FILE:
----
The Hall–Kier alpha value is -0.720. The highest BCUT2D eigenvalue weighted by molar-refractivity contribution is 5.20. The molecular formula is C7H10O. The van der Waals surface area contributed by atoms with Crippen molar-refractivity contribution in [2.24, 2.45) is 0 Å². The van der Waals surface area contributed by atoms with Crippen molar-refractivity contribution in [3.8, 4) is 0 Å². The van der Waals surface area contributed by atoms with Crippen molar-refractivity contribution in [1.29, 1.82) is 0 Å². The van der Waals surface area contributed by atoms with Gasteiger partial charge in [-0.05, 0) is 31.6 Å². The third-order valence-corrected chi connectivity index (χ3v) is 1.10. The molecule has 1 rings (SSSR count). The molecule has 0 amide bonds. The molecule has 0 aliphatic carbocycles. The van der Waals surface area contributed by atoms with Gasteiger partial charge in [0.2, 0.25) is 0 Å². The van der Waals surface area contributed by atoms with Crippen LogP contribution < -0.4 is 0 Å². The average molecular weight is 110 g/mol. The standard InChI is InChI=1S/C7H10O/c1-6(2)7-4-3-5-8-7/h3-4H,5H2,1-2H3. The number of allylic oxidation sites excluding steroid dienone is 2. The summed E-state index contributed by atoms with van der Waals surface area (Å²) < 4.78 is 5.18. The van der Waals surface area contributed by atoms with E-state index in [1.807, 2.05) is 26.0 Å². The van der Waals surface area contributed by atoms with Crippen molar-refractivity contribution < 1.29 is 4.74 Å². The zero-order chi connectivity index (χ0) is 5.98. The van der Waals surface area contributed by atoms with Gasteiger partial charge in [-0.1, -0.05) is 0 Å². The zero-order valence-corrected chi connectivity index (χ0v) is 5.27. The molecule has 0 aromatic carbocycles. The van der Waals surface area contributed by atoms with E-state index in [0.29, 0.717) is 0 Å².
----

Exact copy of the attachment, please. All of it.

The Hall–Kier alpha value is -0.720. The highest BCUT2D eigenvalue weighted by molar-refractivity contribution is 5.20. The molecular formula is C7H10O. The van der Waals surface area contributed by atoms with Crippen molar-refractivity contribution in [2.24, 2.45) is 0 Å². The van der Waals surface area contributed by atoms with Crippen molar-refractivity contribution in [3.8, 4) is 0 Å². The van der Waals surface area contributed by atoms with Crippen molar-refractivity contribution in [1.29, 1.82) is 0 Å². The van der Waals surface area contributed by atoms with Gasteiger partial charge in [-0.05, 0) is 31.6 Å². The third-order valence-corrected chi connectivity index (χ3v) is 1.10. The molecule has 1 rings (SSSR count). The molecule has 0 amide bonds. The molecule has 0 aliphatic carbocycles. The van der Waals surface area contributed by atoms with Gasteiger partial charge in [0.2, 0.25) is 0 Å². The van der Waals surface area contributed by atoms with Crippen LogP contribution < -0.4 is 0 Å². The average molecular weight is 110 g/mol. The standard InChI is InChI=1S/C7H10O/c1-6(2)7-4-3-5-8-7/h3-4H,5H2,1-2H3. The number of allylic oxidation sites excluding steroid dienone is 2. The summed E-state index contributed by atoms with van der Waals surface area (Å²) < 4.78 is 5.18. The van der Waals surface area contributed by atoms with E-state index in [1.807, 2.05) is 26.0 Å². The van der Waals surface area contributed by atoms with Crippen molar-refractivity contribution < 1.29 is 4.74 Å². The zero-order chi connectivity index (χ0) is 5.98. The van der Waals surface area contributed by atoms with Gasteiger partial charge in [-0.1, -0.05) is 0 Å². The zero-order valence-corrected chi connectivity index (χ0v) is 5.27. The molecule has 0 aromatic carbocycles. The van der Waals surface area contributed by atoms with E-state index in [0.29, 0.717) is 0 Å².